A little-known feature of OS X called “hot corners” will allow us to access the notification center simply by throwing our cursor up into the top-right corner of the screen. To enable it, follow these steps:

  1. Click on the  menu, then on System Preferences
  2. Now select “Desktop & Screen Saver”
  3. Click on the “Screen Saver” tab
  4. Now click on the “Hot Corners” button
  5. In the dialogue that comes up, click on the top-right drop-down box and choose “Notification Center.”
  6. You’re all set!

Why does Apple hide this setting away in screen saver options? Who knows, but it’s overlooked too often. Now you can just throw your cursor up into the corner and out pops the notification center.

Hiss: Growl Integration

Notification Center is long overdue, with other major operating systems having had built-in notification systems for many years. Growl was created to fill the gap, but will now soon be deprecated as apps switch over to using the Notification Center API.

HissIn the meantime, many apps are still using Growl, and it can be kind of annoying if you can’t have all your notifications centralized. Skype is one notable example that still relies on Growl, as well as my IRC client of choice, Colloquy.

Thankfully, someone has thought of a solution: Hiss. The app is still in beta, but it seems to work fine from my testing. It’s is fantastically simple, in that it redirects all your Growl notifications to Mountain Lion’s Notification Center! Once you download the app, you’ll have to disable Growl. Just drag it into your Applications folder, run it, and you will be greeted with the option to turn it on or off. Just turn it on, and you’re good to go. To get the app, click here.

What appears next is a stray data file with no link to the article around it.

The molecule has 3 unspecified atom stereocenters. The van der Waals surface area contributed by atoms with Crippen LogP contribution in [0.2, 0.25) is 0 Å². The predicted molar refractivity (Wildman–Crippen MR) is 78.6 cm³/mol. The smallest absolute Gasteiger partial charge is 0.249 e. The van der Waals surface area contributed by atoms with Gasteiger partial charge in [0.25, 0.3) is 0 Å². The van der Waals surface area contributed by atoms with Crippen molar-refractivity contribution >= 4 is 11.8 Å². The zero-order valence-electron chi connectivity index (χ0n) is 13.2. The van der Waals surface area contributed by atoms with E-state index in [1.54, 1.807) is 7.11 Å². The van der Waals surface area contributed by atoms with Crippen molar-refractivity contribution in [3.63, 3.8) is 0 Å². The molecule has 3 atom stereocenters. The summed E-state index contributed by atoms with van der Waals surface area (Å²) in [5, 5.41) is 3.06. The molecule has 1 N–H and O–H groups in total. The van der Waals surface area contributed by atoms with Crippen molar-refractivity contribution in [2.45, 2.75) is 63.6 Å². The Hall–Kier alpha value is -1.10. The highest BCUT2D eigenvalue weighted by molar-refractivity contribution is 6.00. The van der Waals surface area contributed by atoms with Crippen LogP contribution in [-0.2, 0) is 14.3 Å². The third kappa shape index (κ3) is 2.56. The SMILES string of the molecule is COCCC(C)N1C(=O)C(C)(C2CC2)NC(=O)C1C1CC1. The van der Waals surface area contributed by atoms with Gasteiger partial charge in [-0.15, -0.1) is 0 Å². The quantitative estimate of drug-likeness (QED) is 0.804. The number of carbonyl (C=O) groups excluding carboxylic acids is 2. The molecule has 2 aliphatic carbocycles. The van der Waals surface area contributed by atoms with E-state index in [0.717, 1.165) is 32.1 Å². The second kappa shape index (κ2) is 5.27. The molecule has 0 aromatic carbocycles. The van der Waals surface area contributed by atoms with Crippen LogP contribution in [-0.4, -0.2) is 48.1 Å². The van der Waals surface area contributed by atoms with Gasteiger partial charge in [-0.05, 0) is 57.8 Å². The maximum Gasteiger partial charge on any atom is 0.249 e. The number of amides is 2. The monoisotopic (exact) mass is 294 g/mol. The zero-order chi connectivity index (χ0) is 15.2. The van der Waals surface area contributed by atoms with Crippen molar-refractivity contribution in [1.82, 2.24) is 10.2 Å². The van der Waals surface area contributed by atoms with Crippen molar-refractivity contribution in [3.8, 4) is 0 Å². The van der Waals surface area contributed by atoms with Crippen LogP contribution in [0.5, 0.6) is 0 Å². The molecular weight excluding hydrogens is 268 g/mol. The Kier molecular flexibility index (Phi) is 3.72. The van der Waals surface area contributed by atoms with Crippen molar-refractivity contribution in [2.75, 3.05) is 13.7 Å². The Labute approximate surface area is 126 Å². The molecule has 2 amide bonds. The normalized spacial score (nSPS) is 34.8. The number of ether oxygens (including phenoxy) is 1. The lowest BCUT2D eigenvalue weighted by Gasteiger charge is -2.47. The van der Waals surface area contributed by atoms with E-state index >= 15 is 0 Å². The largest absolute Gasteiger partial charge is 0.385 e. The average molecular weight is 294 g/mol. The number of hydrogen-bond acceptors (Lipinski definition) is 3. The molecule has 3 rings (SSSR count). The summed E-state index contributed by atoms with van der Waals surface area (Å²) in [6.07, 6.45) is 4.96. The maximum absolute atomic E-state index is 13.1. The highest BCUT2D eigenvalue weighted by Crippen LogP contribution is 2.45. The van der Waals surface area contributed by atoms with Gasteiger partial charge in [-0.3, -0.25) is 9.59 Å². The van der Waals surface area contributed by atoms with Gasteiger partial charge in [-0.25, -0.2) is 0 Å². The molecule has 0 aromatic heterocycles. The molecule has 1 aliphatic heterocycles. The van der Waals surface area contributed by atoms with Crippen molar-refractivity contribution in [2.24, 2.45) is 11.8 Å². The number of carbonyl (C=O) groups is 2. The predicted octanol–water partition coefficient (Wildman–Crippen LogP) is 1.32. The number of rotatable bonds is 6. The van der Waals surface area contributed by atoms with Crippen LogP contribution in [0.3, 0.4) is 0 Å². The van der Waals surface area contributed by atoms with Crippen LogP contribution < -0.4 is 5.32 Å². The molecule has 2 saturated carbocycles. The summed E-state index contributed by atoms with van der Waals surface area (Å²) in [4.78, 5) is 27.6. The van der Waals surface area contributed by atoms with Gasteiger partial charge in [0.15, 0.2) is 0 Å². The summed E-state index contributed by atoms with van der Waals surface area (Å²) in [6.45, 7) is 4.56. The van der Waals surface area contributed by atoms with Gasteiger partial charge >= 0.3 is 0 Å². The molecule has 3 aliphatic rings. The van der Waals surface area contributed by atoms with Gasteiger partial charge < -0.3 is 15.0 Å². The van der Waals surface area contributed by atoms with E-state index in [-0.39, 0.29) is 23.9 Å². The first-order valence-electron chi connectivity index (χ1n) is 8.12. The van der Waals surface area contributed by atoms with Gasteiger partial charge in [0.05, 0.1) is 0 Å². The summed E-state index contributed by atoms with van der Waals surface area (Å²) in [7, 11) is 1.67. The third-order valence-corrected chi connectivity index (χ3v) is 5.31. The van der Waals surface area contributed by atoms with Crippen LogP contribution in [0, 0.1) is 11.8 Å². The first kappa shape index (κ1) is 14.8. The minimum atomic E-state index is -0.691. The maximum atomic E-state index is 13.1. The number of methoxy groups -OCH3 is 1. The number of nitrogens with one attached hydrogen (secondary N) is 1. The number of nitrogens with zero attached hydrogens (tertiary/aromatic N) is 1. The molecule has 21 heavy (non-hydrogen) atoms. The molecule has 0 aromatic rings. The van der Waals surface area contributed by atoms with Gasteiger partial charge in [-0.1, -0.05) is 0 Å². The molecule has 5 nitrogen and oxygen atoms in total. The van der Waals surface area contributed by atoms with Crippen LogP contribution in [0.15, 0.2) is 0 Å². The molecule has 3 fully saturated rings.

It may be a minor thing, but it has to be said. The new dock looks slicker. It’s a subtle change, but if if you look, you’ll notice the dock on Mountain Lion is a bit more opaque, and the indicator lights have changed from little dots to little dashes. It’s enough to add to the overall feeling that Mountain Lion is more slick and modern.

Dock in OS X 10.7 Lion  
Dock in OS X 10.8 Mountain Lion


Last, but certainly not least, Mountain Lion has a huge advantage over Lion in terms of sheer performance. The benchmark for me was importing photos with iPhoto. In Lion this was an extremely arduous process, usually causing the app to freeze while importing hundreds of high quality images. With Mountain Lion, however, iPhoto never freezes, and takes a more reasonable time to complete the process. Similarly I’ve noticed all my apps open much faster, especially the iWork suite which was updated specifically to take advantage of Mountain Lion’s new features.

About Jeremy Andrews

Freelance PHP/MySQL developer, tech support guy, travel agent, transit photographer, and lover of poutine. Jeremy Andrews is a young guy from Montreal, Canada who enjoys writing about technology, can develop a website, and can do your travel arrangements! Contact him today at for more info on any of these services.